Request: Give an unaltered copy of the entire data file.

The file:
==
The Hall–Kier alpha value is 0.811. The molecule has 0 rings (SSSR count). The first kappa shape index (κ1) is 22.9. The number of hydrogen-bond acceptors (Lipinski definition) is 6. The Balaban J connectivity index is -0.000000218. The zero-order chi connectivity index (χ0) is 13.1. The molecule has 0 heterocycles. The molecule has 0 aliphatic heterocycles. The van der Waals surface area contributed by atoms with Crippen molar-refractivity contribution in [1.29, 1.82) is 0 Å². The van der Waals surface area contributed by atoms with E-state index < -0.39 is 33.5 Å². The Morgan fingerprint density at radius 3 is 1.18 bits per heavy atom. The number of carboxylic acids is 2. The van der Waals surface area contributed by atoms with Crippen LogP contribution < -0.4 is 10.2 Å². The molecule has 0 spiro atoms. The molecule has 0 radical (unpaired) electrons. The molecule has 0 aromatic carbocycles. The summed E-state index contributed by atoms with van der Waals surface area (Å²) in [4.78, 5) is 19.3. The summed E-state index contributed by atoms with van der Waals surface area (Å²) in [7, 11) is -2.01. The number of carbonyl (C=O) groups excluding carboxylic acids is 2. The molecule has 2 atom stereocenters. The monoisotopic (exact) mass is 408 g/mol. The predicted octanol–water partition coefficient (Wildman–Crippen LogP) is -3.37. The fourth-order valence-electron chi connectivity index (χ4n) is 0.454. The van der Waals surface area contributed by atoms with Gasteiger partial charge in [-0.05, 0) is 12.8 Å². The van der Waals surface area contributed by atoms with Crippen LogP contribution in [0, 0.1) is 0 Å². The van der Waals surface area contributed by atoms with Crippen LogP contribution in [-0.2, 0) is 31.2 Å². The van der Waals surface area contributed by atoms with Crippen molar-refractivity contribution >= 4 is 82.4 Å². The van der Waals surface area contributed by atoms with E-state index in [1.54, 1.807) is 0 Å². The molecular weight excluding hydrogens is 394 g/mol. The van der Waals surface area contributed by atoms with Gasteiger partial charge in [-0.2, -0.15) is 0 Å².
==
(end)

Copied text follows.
The Hall–Kier alpha value is 0.811. The molecule has 0 rings (SSSR count). The first kappa shape index (κ1) is 22.9. The number of hydrogen-bond acceptors (Lipinski definition) is 6. The Balaban J connectivity index is -0.000000218. The zero-order chi connectivity index (χ0) is 13.1. The molecule has 0 heterocycles. The molecule has 0 aliphatic heterocycles. The van der Waals surface area contributed by atoms with Crippen molar-refractivity contribution in [1.29, 1.82) is 0 Å². The van der Waals surface area contributed by atoms with E-state index < -0.39 is 33.5 Å². The Morgan fingerprint density at radius 3 is 1.18 bits per heavy atom. The number of carboxylic acids is 2. The van der Waals surface area contributed by atoms with Crippen LogP contribution < -0.4 is 10.2 Å². The molecule has 0 spiro atoms. The molecule has 0 radical (unpaired) electrons. The molecule has 0 aromatic carbocycles. The summed E-state index contributed by atoms with van der Waals surface area (Å²) in [4.78, 5) is 19.3. The summed E-state index contributed by atoms with van der Waals surface area (Å²) in [7, 11) is -2.01. The number of carbonyl (C=O) groups excluding carboxylic acids is 2. The molecule has 2 atom stereocenters. The monoisotopic (exact) mass is 408 g/mol. The predicted octanol–water partition coefficient (Wildman–Crippen LogP) is -3.37. The fourth-order valence-electron chi connectivity index (χ4n) is 0.454. The van der Waals surface area contributed by atoms with Gasteiger partial charge in [-0.05, 0) is 12.8 Å². The van der Waals surface area contributed by atoms with Crippen LogP contribution in [0, 0.1) is 0 Å². The van der Waals surface area contributed by atoms with Crippen LogP contribution in [-0.2, 0) is 31.2 Å². The van der Waals surface area contributed by atoms with Crippen molar-refractivity contribution >= 4 is 82.4 Å². The van der Waals surface area contributed by atoms with E-state index in [1.54, 1.807) is 0 Å². The molecular weight excluding hydrogens is 394 g/mol. The van der Waals surface area contributed by atoms with Gasteiger partial charge in [-0.2, -0.15) is 0 Å².